When you declare a variable in C# you specify its type either explicitly via the declaration or implicitly using the var keyword based on the return type of an expression. In JavaScript a variable’s type is determined by its value. Furthermore a JavaScript variable’s type can change by assigning a value of a different type. Consider the following example (http://jsfiddle.net/DougWare/KrDtv/).


The typeof statement returns a string value with the name of the type. JavaScript also includes the named constant
undefined of type
undefined whose value is undefined. This is illustrated by the following boolean expression (http://jsfiddle.net/DougWare/NAGAr/).


You can test for the value undefined in a function with arguments to determine if the caller supplied an argument (http://jsfiddle.net/DougWare/MXaWB/).


The test for undefined in this example is safe because the existence of a variable named arg within the function’s scope is certain. However, in cases where the existence of a variable with a given name is not guaranteed you should always use typeof (http://jsfiddle.net/DougWare/2D3ds/).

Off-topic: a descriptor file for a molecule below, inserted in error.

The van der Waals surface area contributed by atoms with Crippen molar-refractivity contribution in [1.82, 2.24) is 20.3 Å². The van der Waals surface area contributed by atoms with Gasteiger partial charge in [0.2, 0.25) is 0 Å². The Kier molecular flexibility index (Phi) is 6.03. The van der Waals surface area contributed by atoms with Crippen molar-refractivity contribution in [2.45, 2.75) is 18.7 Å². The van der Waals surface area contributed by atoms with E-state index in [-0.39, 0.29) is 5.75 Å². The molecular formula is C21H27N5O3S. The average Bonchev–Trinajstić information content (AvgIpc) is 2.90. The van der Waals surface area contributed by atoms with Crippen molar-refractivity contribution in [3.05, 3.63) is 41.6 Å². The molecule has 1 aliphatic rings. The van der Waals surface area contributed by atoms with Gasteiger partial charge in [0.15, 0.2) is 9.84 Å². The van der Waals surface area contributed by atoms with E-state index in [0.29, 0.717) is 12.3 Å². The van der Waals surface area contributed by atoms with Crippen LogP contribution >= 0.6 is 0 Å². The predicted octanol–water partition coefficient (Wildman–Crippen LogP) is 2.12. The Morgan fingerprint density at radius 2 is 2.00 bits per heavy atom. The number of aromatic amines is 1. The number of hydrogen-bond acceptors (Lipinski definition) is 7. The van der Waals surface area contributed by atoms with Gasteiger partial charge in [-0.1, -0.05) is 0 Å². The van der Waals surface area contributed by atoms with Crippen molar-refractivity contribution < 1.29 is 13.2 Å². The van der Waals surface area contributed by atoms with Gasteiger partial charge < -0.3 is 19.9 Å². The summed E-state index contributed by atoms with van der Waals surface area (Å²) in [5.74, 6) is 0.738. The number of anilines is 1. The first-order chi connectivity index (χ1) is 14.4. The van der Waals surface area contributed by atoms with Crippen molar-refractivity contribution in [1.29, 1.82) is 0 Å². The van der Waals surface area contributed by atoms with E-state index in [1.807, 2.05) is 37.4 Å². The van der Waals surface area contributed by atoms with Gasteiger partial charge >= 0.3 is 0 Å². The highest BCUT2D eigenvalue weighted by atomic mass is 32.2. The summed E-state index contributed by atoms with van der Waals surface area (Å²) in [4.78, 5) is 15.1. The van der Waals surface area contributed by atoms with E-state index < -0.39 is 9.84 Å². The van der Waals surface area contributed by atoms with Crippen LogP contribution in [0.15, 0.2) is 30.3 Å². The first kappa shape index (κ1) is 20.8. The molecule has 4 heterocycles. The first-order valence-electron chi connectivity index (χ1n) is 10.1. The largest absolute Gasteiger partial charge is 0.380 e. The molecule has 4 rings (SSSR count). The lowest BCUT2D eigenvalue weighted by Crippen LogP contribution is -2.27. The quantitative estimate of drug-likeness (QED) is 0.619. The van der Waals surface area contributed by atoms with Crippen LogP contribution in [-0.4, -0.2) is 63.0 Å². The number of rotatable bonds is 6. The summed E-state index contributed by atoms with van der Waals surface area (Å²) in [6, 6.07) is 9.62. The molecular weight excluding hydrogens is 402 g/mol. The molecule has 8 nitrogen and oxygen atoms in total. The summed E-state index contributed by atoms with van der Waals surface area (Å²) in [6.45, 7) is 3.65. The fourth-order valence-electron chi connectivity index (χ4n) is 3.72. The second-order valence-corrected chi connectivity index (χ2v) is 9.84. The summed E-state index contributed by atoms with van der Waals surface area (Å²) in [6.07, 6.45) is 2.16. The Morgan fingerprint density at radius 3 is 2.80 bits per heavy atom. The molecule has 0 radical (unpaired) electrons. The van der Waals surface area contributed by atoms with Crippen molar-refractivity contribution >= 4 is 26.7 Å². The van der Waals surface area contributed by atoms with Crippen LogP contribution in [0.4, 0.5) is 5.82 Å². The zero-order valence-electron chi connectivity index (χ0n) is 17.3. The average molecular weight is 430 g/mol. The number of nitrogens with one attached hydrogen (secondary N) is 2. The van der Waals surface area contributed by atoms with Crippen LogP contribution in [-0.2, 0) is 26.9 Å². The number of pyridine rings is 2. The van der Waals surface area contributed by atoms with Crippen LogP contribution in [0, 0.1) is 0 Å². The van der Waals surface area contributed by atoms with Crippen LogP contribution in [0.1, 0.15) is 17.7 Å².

If you test an undeclared variable for any value including undefined a runtime error is the result!

Null

JavaScript provides a named constant
null of type
object whose value is null. Null means that a variable exists, but that its value is unknown. There is a very subtle difference between a variable whose value is unknown and a variable whose value is undefined, but the former acknowledges that there is a value that is unknown whereas the latter just says a value was not supplied. Improper use of null is one of the hallmarks of a C# developer who is hacking together some JavaScript code. It is possible to rewrite a previous example and test for the presence of an argument by testing for null (http://jsfiddle.net/DougWare/wZVLD/).


This code looks correct and it works as intended, but it has two things wrong with it. The first is that it implies arg has some unknown value. The second is that it relies on the second biggest mistake C# developers make when they write JavaScript (after the accidental creation of global variables) – reliance on type coercion.

The Perils of Type Coercion, == Versus ===